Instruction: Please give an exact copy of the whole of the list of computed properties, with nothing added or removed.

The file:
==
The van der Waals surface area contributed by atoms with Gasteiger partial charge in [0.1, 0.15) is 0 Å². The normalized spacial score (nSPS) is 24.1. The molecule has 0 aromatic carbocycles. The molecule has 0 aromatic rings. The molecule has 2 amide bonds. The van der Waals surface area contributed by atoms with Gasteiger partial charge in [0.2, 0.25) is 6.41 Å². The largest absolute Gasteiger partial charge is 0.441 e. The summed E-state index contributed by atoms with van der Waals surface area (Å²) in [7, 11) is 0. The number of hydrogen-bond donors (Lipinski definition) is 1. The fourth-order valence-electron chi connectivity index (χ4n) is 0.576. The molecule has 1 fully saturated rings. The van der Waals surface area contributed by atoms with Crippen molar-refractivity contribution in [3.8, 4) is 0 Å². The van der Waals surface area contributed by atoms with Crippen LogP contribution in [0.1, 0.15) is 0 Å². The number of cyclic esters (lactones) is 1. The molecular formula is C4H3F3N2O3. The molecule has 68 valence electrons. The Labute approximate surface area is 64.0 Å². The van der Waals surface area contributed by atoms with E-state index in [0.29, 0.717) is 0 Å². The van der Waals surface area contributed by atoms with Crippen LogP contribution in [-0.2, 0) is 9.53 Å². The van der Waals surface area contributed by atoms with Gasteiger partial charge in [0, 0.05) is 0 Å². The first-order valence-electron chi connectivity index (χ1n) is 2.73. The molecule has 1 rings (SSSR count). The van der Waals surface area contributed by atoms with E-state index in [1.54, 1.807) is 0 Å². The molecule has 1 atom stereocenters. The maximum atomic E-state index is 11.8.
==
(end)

The van der Waals surface area contributed by atoms with Gasteiger partial charge in [0.1, 0.15) is 0 Å². The normalized spacial score (nSPS) is 24.1. The molecule has 0 aromatic carbocycles. The molecule has 0 aromatic rings. The molecule has 2 amide bonds. The van der Waals surface area contributed by atoms with Gasteiger partial charge in [0.2, 0.25) is 6.41 Å². The largest absolute Gasteiger partial charge is 0.441 e. The summed E-state index contributed by atoms with van der Waals surface area (Å²) in [7, 11) is 0. The number of hydrogen-bond donors (Lipinski definition) is 1. The fourth-order valence-electron chi connectivity index (χ4n) is 0.576. The molecule has 1 fully saturated rings. The van der Waals surface area contributed by atoms with Crippen molar-refractivity contribution in [3.8, 4) is 0 Å². The van der Waals surface area contributed by atoms with Crippen LogP contribution in [0.1, 0.15) is 0 Å². The number of cyclic esters (lactones) is 1. The molecular formula is C4H3F3N2O3. The molecule has 68 valence electrons. The Labute approximate surface area is 64.0 Å². The van der Waals surface area contributed by atoms with E-state index in [0.29, 0.717) is 0 Å². The van der Waals surface area contributed by atoms with Crippen LogP contribution in [-0.2, 0) is 9.53 Å². The van der Waals surface area contributed by atoms with Gasteiger partial charge in [0, 0.05) is 0 Å². The first-order valence-electron chi connectivity index (χ1n) is 2.73. The molecule has 1 rings (SSSR count). The van der Waals surface area contributed by atoms with E-state index in [1.54, 1.807) is 0 Å². The molecule has 1 atom stereocenters. The maximum atomic E-state index is 11.8.